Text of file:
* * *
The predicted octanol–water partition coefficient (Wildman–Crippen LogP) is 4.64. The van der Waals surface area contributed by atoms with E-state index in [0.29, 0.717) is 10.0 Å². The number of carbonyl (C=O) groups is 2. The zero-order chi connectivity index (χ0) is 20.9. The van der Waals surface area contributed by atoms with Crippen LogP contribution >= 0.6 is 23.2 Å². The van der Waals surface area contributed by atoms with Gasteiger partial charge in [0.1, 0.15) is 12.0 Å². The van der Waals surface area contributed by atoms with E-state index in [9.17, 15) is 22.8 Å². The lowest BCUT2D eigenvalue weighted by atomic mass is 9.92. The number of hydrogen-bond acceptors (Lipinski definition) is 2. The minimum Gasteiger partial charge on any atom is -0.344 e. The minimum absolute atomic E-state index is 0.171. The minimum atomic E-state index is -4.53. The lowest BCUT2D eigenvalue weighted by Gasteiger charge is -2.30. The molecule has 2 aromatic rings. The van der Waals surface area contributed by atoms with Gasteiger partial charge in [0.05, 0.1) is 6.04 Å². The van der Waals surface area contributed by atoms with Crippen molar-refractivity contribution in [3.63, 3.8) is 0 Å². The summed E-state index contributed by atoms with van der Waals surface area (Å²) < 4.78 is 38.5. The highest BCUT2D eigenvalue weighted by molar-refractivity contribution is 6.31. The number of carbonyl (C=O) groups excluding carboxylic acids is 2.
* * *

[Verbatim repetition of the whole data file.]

The predicted octanol–water partition coefficient (Wildman–Crippen LogP) is 4.64. The van der Waals surface area contributed by atoms with E-state index in [0.29, 0.717) is 10.0 Å². The number of carbonyl (C=O) groups is 2. The zero-order chi connectivity index (χ0) is 20.9. The van der Waals surface area contributed by atoms with Crippen LogP contribution >= 0.6 is 23.2 Å². The van der Waals surface area contributed by atoms with Gasteiger partial charge in [0.1, 0.15) is 12.0 Å². The van der Waals surface area contributed by atoms with E-state index in [9.17, 15) is 22.8 Å². The lowest BCUT2D eigenvalue weighted by atomic mass is 9.92. The number of hydrogen-bond acceptors (Lipinski definition) is 2. The minimum Gasteiger partial charge on any atom is -0.344 e. The minimum absolute atomic E-state index is 0.171. The minimum atomic E-state index is -4.53. The lowest BCUT2D eigenvalue weighted by Gasteiger charge is -2.30. The molecule has 2 aromatic rings. The van der Waals surface area contributed by atoms with Gasteiger partial charge in [0.05, 0.1) is 6.04 Å². The van der Waals surface area contributed by atoms with Crippen molar-refractivity contribution in [3.63, 3.8) is 0 Å². The summed E-state index contributed by atoms with van der Waals surface area (Å²) < 4.78 is 38.5. The highest BCUT2D eigenvalue weighted by molar-refractivity contribution is 6.31. The number of carbonyl (C=O) groups excluding carboxylic acids is 2.